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The gospel writers make a clear and deliberate distinction between water baptism and Holy Spirit baptism – Matthew 3:11, Mark 1:8, Luke 3:16 and John 1:26 – 33. One is a physical ritual which may or may not express genuine human faith. The other is a deep and permanent spiritual reality, a gracious action of God by which he unites us to himself.

As we read the New Testament we discover that there are two distinct but intimately connected simultaneous, synergistic truths involved in the relationship between the Holy Spirit and the concept of being ‘baptized’:

The believer is baptized by Christ in [Greek = en] the Spirit
The believer is baptized by the Spirit into [Greek = eis] Christ.

There is a kind of mutual spiritual immersing that happens the moment we believe in Jesus Christ: Jesus Christ immerses us in the Holy Spirit, and we are immersed by the Holy Spirit into Christ.

Jesus Christ baptizes us in/with/by the Spirit
We need to keep in mind that the Greek en is the only preposition used in relation to being baptized in, with or by the Spirit. Where our English translations use these three prepositions which we understand quite differently from each other, the Greek uses only en. Its primary reference is to position [location]; only its secondary reference is to instrumentality.

This baptism by Christ in/with/by the Spirit is also termed ‘the gift of the Spirit’ and ‘receiving the Spirit’. It happens to all genuine believers as an essential part of their salvation.

This is the baptism referred to by John the Baptist when he said:

‘I baptize you with water for repentance. But after me will come one who is more powerful than I, whose sandals I am not fit to carry. He will baptize you with the Holy Spirit and with fire’ [Matthew 3:11].

‘I baptize you with water, but he will baptize you with the Holy Spirit’ [Mark 1:8].

‘The man on whom you see the Spirit come down and remain is he who will baptize with the Holy Spirit’ [John 1:33].

And by Paul in 1 Corinthians 12:13b:

‘… and we were all given the one Spirit to drink.’

From the very nature of its description in the New Testament this baptism in the Spirit happens to every believer without distinction or difference when they first truly believe in Christ. It is part of the blessedness of the comprehensive and complete salvation given by sheer grace to those who believe (Ephesians 1:13). Here the Spirit of God comes to us and makes us his dwelling place.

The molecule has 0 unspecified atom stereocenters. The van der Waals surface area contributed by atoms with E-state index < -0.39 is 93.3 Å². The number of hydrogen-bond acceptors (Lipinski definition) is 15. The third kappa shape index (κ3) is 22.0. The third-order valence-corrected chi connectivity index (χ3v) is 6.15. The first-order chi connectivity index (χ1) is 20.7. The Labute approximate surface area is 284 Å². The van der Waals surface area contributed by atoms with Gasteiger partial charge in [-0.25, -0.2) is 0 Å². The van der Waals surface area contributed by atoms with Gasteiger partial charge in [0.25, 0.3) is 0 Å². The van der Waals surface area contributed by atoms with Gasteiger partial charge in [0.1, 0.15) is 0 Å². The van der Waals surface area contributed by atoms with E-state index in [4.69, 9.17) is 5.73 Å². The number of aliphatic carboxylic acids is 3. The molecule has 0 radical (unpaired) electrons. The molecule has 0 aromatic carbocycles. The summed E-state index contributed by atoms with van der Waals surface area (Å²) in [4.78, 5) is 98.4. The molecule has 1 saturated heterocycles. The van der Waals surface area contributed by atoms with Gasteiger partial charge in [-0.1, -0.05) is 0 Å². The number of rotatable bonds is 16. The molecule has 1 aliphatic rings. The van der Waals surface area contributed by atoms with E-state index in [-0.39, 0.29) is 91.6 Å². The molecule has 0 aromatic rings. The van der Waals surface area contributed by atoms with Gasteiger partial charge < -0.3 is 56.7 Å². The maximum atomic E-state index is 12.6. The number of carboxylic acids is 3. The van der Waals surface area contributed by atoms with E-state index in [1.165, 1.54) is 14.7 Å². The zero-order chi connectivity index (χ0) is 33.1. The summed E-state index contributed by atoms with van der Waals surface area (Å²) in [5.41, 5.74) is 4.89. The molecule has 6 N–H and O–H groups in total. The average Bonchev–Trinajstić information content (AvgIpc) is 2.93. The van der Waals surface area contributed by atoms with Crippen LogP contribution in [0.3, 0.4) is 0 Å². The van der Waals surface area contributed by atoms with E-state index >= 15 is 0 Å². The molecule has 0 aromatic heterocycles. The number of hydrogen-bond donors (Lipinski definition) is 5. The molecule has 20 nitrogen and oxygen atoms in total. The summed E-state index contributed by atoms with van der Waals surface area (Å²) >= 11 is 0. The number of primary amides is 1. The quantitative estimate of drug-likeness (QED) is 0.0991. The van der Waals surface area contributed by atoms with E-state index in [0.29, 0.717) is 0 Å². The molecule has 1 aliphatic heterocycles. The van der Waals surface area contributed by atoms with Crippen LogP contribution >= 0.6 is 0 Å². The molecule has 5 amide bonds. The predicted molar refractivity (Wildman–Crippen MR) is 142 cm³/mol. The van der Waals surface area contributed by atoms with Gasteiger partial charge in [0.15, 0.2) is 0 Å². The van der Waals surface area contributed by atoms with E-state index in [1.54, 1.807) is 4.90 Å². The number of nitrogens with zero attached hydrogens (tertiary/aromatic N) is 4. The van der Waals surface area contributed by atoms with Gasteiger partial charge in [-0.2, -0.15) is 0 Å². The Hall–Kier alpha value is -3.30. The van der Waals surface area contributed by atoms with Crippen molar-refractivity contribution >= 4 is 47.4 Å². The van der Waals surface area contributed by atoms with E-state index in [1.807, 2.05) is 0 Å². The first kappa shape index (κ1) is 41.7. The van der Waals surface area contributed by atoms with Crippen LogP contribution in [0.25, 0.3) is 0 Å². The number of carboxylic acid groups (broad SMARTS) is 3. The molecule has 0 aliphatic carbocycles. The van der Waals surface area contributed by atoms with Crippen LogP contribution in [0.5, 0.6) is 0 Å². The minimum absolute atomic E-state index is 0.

The Holy Spirit baptizes us into Christ and into his body
In addition, every person who truly believes in the Lord Jesus Christ is, simultaneously with the above regeneration, at this point of conversion, baptised by the Spirit ‘into Christ’ and into the church, the body of Christ.

We are baptized by [en] the Spirit into [eis] Christ, and into his body. This refers to us in Christ.

1Corinthians 12:13a: ‘For we were all baptized by one Spirit into one body – whether Jews or Greeks, slave or free …’

Galatians 3:26-28: ‘You are all sons of God through faith in Christ Jesus, for all of you who were baptized into Christ have clothed yourselves with Christ. There is neither Jew nor Greek, slave nor free, male nor female, for you are all one in Christ Jesus.’

This aspect of Holy Spirit baptism unites us with Jesus Christ, and therefore unites us with every spiritual blessing that Jesus Christ obtained for us through his life, death and resurrection. By this Holy Spirit baptism we are united to and identified with the death of Christ (Romans 6:3). By this Holy Spirit baptism Christ’s death becomes our death. Without this baptism into Christ by the Spirit, which includes being baptized into Christ’s death, we would not and could not be saved; we would not possess any aspect of the salvation which Christ obtained for us. Without this baptism into Christ by the Spirit we would be standing before God still exposed in all of our sin and guilt, still exposed to his wrath. This baptism into Christ by the Spirit occurs simultaneously and synergistically with Christ baptising in/with/by the Spirit.

This baptism by the Spirit into Christ also incorporates us into ‘the body of Christ’, the church, and annuls all flesh based distinctions between believers. Paul clearly teaches ‘For we were all baptized by one Spirit into one body …’. There is no biblical support for any teaching that distinguishes between believers on the basis of Holy Spirit baptism. On the contrary the Bible teaches that this Holy Spirit baptism renders all distinctions irrelevant.

This two-sided spiritual ‘baptism’, this synergistic work of the Son and the Spirit at the point of conversion, brings into being that mutual indwelling taught by the New Testament: God in us, and we in God.

© Rosemary Bardsley 2024